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Todd Peters breathes new life into old things

In his role as the Heavy Metal Milkman, craftsman Todd Peters takes the expression “beauty is in the eye of the beholder” to a new level.
His custom-made wind chimes and metal sculptures are fashioned from a variety of objects and materials that have been recycled and repurposed into mixed media art pieces.
A lifelong resident of Gray, Peters chose the name Heavy Metal Milkman as a marketing tool when he decided to put his artistic talents to work after losing his job.
“I needed to think of a catchy name for (my account on) Ebay,” he said. “Years ago, I worked at Pet Dairy and I listened to heavy metal (music) in my truck at that time.”
Peters said he delivered milk to schools and stores during the early morning hours.
“When you get up at 2 or 2:30 a.m., you need to stay awake, and heavy metal was my genre at the time,” he said. “There is power behind music.”
He started making wind chimes in 2010 when Dean Foods closed the dairy where he had worked for 10 years.
“I’d always wanted to make wind chimes, and I started here with silverware,” he said.
Currently working for Maola Milk and Ice Cream in Johnson City, Peters said his creations provided enough income to support him while he was unemployed.
“Now it’s my hobby, and I sell my stuff to make more room,” he said, referring to an overcrowded workshop packed with potential.
Some of his popular items are one-of-a-kind garden markers and wind chimes made with vintage silver-plate flatware, and bird feeders constructed from vintage kitchen canisters that once stored flour, sugar, coffee and tea.
Peters also shares his hobby with his family. When his younger daughter was considering a gift for her mother’s birthday, Peters suggested a handmade present.
“We went to my workshop and she picked all of the materials to make a wind chime, which we made together and stamped ‘I love you’ on one of the pieces,” he said.
Peters says he buys metal in bulk when possible to keep his cost down.
“I like going to thrift stores, but a lot I find on Ebay,” he said. “It’s easier if I have a certain vision (for what I’m going to make).”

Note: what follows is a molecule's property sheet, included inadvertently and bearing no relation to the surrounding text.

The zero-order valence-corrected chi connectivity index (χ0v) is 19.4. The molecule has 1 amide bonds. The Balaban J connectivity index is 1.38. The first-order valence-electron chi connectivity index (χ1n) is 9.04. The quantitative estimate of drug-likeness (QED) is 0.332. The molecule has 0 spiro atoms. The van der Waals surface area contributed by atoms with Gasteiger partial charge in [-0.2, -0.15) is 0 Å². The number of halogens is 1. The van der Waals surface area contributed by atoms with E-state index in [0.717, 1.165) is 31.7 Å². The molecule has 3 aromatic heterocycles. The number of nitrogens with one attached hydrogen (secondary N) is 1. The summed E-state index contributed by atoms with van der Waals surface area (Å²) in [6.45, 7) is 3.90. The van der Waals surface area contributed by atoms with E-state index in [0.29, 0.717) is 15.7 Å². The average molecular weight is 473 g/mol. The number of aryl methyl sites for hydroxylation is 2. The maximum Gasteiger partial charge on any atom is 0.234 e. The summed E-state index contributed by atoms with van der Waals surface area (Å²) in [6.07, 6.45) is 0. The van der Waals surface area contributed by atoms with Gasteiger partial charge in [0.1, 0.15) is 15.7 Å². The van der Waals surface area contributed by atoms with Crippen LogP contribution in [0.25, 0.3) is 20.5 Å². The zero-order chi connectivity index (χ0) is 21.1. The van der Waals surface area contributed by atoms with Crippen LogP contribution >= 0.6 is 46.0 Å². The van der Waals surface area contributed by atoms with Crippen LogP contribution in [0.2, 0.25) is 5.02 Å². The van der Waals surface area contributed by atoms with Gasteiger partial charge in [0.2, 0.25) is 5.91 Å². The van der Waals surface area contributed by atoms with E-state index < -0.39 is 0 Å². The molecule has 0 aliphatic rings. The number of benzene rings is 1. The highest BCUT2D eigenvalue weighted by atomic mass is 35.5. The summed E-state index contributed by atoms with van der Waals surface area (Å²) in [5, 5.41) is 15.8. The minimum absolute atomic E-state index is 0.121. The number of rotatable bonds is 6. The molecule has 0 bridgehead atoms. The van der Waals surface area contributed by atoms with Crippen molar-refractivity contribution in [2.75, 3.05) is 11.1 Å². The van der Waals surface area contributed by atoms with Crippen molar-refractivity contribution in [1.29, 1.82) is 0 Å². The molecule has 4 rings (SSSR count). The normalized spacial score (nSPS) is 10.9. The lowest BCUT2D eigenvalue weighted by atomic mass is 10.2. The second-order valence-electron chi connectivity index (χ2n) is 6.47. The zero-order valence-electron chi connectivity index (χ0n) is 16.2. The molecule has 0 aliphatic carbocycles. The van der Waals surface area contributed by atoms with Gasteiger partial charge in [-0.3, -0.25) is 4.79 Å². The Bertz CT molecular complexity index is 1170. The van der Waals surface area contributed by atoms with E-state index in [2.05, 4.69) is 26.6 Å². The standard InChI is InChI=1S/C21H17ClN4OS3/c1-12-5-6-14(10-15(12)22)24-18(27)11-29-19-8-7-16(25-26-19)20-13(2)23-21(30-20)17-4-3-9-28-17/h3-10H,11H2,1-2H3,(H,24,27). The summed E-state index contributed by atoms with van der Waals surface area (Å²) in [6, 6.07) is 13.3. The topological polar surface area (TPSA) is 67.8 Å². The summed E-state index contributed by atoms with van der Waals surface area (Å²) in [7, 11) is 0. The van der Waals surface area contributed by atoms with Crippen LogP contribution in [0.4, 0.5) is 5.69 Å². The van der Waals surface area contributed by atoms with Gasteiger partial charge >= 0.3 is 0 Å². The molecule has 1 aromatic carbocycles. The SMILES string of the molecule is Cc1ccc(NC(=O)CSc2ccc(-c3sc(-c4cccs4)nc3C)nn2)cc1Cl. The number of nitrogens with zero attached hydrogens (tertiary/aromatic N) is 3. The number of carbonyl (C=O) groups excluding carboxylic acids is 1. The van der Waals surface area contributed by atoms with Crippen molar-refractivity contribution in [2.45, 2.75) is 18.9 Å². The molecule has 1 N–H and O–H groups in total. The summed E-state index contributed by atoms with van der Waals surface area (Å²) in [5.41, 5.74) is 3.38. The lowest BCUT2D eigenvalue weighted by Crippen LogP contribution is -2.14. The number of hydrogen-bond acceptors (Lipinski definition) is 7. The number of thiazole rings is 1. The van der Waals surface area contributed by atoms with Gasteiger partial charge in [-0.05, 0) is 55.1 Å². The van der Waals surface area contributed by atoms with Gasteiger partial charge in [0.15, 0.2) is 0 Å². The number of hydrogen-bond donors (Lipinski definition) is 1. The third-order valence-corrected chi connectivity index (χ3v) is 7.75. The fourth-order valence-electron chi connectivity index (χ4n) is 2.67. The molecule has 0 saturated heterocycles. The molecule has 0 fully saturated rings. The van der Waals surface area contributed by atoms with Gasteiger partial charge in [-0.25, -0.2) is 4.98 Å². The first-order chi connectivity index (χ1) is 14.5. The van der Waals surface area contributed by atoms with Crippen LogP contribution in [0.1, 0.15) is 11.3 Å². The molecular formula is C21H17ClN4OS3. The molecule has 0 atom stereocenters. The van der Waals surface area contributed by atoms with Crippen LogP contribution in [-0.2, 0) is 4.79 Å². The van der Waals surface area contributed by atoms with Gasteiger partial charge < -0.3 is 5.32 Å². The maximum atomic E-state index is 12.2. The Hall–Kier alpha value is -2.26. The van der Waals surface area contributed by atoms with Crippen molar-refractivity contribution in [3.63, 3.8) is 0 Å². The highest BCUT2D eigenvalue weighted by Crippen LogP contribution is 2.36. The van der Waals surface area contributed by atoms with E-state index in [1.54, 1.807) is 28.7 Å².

Purchasing online also helps on the production end.
“I’m not going to waste gas and time when I could be in my workshop where I need to be,” he said.
Peters tries not to add any painting to the pieces he finds, instead going for an “as-is age” look.
“A lot of people like the more industrial look rather than the fancier work,” he said, which lends itself to the robot theme.
But he also wants his products to still be functional.
The Daisy Mae Recipebot has candlestick holders for legs supporting the recipe box body, a napkin ring as a neck, vintage silverware for arms, and a head made out of a creamer with earrings serving as the eyes. Peters said he tries to coordinate the colors and be whimsical.
Animals are another popular line, including Mayo the Robot Cat and Zeb the Found Object Dog. One custom creation was an alligator robot for a Florida Gators fan.
A children’s hospital in Memphis bought several of his products to use in a display designed to lift the young patients’ spirits. “That’s the only elephant I’ve ever done,” he said.
To create his products, Peters uses a variety of hand tools, the operation of which he says has been a self-taught trial-and-error process.
The length of time he can spend on his hobby is determined by the weather. “It can get up to 120 degrees in my workshop so three hours is usually the limit,” he said.
Though a website offers his wares, Peters said most of his products are sold in person. He is a regular at the Appalachian Farmer’s Market in Gray on Saturdays, and recently participated in Jonesborough’s first Arbor Day Festival.
Appearances at the Jonesborough Farmers Market were productive, he says, but the limit on craft vendors prevents him from setting up as a regular vendor. “I may have an opportunity if someone drops out,” he said.
While participation in Jonesborough Days is tempting, Peters said the number of hours he would have to work to prepare is scary.
The key to designing a new creation, Peters said, is being open-minded when considering a potential material.
“If you hold it upright, it may not look like anything,” he said. “But turn it upside down, and you’ll see something different.”